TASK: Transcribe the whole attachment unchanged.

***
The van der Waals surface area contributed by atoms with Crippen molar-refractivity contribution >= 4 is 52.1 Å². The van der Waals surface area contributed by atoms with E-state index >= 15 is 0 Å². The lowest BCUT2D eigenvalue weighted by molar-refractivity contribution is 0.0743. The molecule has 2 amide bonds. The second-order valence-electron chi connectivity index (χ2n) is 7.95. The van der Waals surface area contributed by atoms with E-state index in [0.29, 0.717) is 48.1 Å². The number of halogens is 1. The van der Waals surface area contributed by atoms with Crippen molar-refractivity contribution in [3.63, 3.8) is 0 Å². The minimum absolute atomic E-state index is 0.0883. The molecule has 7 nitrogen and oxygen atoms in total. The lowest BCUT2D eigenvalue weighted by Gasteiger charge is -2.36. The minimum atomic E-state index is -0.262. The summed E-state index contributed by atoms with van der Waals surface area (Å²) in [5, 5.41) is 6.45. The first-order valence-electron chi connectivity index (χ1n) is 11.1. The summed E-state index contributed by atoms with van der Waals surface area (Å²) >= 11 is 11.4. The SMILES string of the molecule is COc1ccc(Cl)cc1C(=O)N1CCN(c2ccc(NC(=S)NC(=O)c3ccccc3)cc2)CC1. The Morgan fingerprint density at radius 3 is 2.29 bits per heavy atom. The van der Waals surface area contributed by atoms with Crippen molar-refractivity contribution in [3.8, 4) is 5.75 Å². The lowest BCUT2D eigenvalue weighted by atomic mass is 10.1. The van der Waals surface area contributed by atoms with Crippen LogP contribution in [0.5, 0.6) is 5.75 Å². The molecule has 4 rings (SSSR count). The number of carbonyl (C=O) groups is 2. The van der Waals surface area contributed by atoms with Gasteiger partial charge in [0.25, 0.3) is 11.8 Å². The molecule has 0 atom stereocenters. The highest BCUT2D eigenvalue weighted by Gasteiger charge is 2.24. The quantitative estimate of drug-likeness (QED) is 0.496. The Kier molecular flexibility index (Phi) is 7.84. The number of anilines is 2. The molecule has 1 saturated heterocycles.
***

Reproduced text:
The van der Waals surface area contributed by atoms with Crippen molar-refractivity contribution >= 4 is 52.1 Å². The van der Waals surface area contributed by atoms with E-state index >= 15 is 0 Å². The lowest BCUT2D eigenvalue weighted by molar-refractivity contribution is 0.0743. The molecule has 2 amide bonds. The second-order valence-electron chi connectivity index (χ2n) is 7.95. The van der Waals surface area contributed by atoms with E-state index in [0.29, 0.717) is 48.1 Å². The number of halogens is 1. The van der Waals surface area contributed by atoms with Crippen molar-refractivity contribution in [3.63, 3.8) is 0 Å². The minimum absolute atomic E-state index is 0.0883. The molecule has 7 nitrogen and oxygen atoms in total. The lowest BCUT2D eigenvalue weighted by Gasteiger charge is -2.36. The minimum atomic E-state index is -0.262. The summed E-state index contributed by atoms with van der Waals surface area (Å²) in [5, 5.41) is 6.45. The first-order valence-electron chi connectivity index (χ1n) is 11.1. The summed E-state index contributed by atoms with van der Waals surface area (Å²) >= 11 is 11.4. The SMILES string of the molecule is COc1ccc(Cl)cc1C(=O)N1CCN(c2ccc(NC(=S)NC(=O)c3ccccc3)cc2)CC1. The Morgan fingerprint density at radius 3 is 2.29 bits per heavy atom. The van der Waals surface area contributed by atoms with Crippen molar-refractivity contribution in [3.8, 4) is 5.75 Å². The lowest BCUT2D eigenvalue weighted by atomic mass is 10.1. The van der Waals surface area contributed by atoms with Crippen LogP contribution in [0.5, 0.6) is 5.75 Å². The molecule has 4 rings (SSSR count). The number of carbonyl (C=O) groups is 2. The van der Waals surface area contributed by atoms with Gasteiger partial charge in [0.25, 0.3) is 11.8 Å². The molecule has 0 atom stereocenters. The highest BCUT2D eigenvalue weighted by Gasteiger charge is 2.24. The quantitative estimate of drug-likeness (QED) is 0.496. The Kier molecular flexibility index (Phi) is 7.84. The number of anilines is 2. The molecule has 1 saturated heterocycles.